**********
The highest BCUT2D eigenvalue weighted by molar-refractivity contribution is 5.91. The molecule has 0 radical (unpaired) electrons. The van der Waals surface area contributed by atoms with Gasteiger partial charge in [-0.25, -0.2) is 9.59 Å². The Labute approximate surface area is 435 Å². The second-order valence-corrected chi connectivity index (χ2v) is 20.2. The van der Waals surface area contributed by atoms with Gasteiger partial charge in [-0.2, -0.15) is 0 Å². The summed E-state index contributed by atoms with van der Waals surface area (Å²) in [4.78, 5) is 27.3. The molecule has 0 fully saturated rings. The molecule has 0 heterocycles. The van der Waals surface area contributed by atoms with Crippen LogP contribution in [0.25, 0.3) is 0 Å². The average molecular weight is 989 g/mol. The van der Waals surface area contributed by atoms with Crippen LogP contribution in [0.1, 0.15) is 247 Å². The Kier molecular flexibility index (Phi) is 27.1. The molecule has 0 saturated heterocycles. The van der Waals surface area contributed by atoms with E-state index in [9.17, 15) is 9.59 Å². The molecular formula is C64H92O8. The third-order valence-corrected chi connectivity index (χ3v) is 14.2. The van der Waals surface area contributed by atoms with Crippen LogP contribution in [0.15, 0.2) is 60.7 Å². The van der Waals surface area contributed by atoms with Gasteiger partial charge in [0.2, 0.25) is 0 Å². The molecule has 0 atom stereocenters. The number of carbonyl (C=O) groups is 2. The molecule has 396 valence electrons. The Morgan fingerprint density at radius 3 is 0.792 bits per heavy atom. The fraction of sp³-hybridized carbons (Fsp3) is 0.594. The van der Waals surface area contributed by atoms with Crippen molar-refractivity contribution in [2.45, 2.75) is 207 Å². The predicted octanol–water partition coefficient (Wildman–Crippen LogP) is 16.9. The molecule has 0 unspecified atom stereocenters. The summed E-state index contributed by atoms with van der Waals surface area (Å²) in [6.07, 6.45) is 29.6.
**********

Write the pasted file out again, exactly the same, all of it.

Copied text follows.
The highest BCUT2D eigenvalue weighted by molar-refractivity contribution is 5.91. The molecule has 0 radical (unpaired) electrons. The van der Waals surface area contributed by atoms with Gasteiger partial charge in [-0.25, -0.2) is 9.59 Å². The Labute approximate surface area is 435 Å². The second-order valence-corrected chi connectivity index (χ2v) is 20.2. The van der Waals surface area contributed by atoms with Gasteiger partial charge in [-0.2, -0.15) is 0 Å². The summed E-state index contributed by atoms with van der Waals surface area (Å²) in [4.78, 5) is 27.3. The molecule has 0 fully saturated rings. The molecule has 0 heterocycles. The van der Waals surface area contributed by atoms with Crippen LogP contribution in [0.25, 0.3) is 0 Å². The average molecular weight is 989 g/mol. The van der Waals surface area contributed by atoms with Crippen LogP contribution in [0.1, 0.15) is 247 Å². The Kier molecular flexibility index (Phi) is 27.1. The molecule has 0 saturated heterocycles. The van der Waals surface area contributed by atoms with E-state index in [9.17, 15) is 9.59 Å². The molecular formula is C64H92O8. The third-order valence-corrected chi connectivity index (χ3v) is 14.2. The van der Waals surface area contributed by atoms with Crippen LogP contribution in [0.15, 0.2) is 60.7 Å². The van der Waals surface area contributed by atoms with Gasteiger partial charge in [0.2, 0.25) is 0 Å². The molecule has 0 atom stereocenters. The number of carbonyl (C=O) groups is 2. The molecule has 396 valence electrons. The Morgan fingerprint density at radius 3 is 0.792 bits per heavy atom. The fraction of sp³-hybridized carbons (Fsp3) is 0.594. The van der Waals surface area contributed by atoms with Crippen molar-refractivity contribution in [2.45, 2.75) is 207 Å². The predicted octanol–water partition coefficient (Wildman–Crippen LogP) is 16.9. The molecule has 0 unspecified atom stereocenters. The summed E-state index contributed by atoms with van der Waals surface area (Å²) in [6.07, 6.45) is 29.6.